3 Principles to Build an Engineered Design System that Improves Speed, Consistency, and AccessibilityBy Mark Pospesel, iOS Chapter Lead, YML
Many companies are realizing that design systems bring a multitude of benefits. A good design system enables the enterprises that adopt them to present a unified and consistent brand experience across different platforms (everything from print ads to web sites to mobile applications). They also reduce time to both design and implement new features, while ensuring a consistent user experience.
While it’s true that designers lead the creation of these design systems — a design system isn’t just design.
Design systems are also the code to translate those designs into actual experiences on mobile devices or web. As iOS Chapter Lead my job is to oversee the development of the coded components that represent the design system in an application or website.
Having a single well-tested source of truth for design system components promotes reuse of both design and code. Being able to design and implement each component once means time can be spent on developing robust, well-tested components that can be reused across applications and are easier to maintain and yield fewer bugs.
At YML we build design systems for clients across a diverse range of industries, from healthcare to retail. Similar to Brad Frost’s “Atomic Design”, our design systems begin with foundations of color, typography, spacing, iconography, and animations. From these foundations we assemble the most basic UI elements: text, buttons, inputs, links, images, and avatars. These elements form more complex components such as cards, form fields, list items and loaders. Finally, components and elements are combined to create higher level modules such as bottom sheets, modals, carousels, lists, and pop-ups.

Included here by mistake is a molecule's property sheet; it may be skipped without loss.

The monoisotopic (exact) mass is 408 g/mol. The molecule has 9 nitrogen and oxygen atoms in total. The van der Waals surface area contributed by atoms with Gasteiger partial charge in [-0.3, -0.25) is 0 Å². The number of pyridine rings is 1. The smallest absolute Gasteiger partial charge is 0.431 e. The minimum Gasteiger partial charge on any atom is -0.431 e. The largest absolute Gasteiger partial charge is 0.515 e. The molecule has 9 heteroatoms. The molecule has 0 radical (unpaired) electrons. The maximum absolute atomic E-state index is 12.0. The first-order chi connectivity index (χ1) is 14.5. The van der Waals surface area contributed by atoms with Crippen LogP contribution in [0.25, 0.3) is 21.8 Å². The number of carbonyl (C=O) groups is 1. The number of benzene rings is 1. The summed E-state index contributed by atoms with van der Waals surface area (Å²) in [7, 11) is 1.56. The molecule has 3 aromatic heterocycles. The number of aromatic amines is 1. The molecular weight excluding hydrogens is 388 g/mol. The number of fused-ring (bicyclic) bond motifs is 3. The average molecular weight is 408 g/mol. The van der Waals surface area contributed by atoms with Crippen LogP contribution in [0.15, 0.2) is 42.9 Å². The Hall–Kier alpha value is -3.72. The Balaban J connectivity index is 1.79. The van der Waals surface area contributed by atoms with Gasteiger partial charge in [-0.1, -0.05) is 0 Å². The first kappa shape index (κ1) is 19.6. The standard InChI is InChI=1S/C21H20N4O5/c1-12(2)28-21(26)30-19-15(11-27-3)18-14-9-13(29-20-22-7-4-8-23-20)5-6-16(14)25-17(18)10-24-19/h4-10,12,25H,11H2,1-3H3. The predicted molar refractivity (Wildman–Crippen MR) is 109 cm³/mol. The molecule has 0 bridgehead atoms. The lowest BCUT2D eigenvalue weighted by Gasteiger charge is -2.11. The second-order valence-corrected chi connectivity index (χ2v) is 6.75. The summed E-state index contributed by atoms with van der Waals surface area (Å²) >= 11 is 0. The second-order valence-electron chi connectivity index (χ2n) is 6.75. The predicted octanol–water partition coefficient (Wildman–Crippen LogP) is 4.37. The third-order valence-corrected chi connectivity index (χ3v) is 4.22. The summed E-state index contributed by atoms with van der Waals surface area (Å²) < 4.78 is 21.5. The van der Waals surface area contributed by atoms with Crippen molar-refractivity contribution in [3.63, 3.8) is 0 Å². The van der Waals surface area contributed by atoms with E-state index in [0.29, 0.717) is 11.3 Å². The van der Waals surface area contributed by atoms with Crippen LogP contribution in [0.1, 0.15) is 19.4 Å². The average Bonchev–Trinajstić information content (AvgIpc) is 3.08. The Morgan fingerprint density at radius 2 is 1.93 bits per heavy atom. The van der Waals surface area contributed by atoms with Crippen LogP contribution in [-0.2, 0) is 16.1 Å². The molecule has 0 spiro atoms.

I recently spoke at AppDevCon, a prominent technology conference in the Netherlands, about how to build engineered design systems. Below I list three key takeaways gained through years of experience engineering code components for design systems. These will be equally valuable for a Chief Digital Officer and for a lead engineer.
1. Solid foundations define a design system’s success
Despite appearing to be the simplest and most mundane, it is the foundations that deserve the most attention when engineering a design system. Time spent building the foundations correctly pays huge dividends in the long run.
This extra attention means such things as ensuring colors load correctly and that pairs of foreground and background colors meet WCAG 2.0 contrast requirements across all color modes (light and dark, regular and increased contrast).
For typography it means testing that custom fonts load correctly, render at the correct size and line height, and that they scale proportionally based on user preferences.
Building the foundation correctly was what allowed YML to make the fastest possible impact for one of our FinTech clients, a top-15 bank in the US. Our engineered design system reduced the estimated time to develop a new feature for the client by 33%.
2. Semantics everywhere
A good design system should define its foundations semantically. What this means is that foundational items should be named based on their context and intended use. For example, instead of naming colors “plum” and “mint”, they should be named as “primaryButtonBorder” or “tertiaryBackground”. This is especially important when supporting different color themes or modes because exactly which colors fulfill these roles may vary. While our “primaryContent” color might be black in light mode, it may instead be a very light gray in dark mode (and white in dark mode, increased contrast).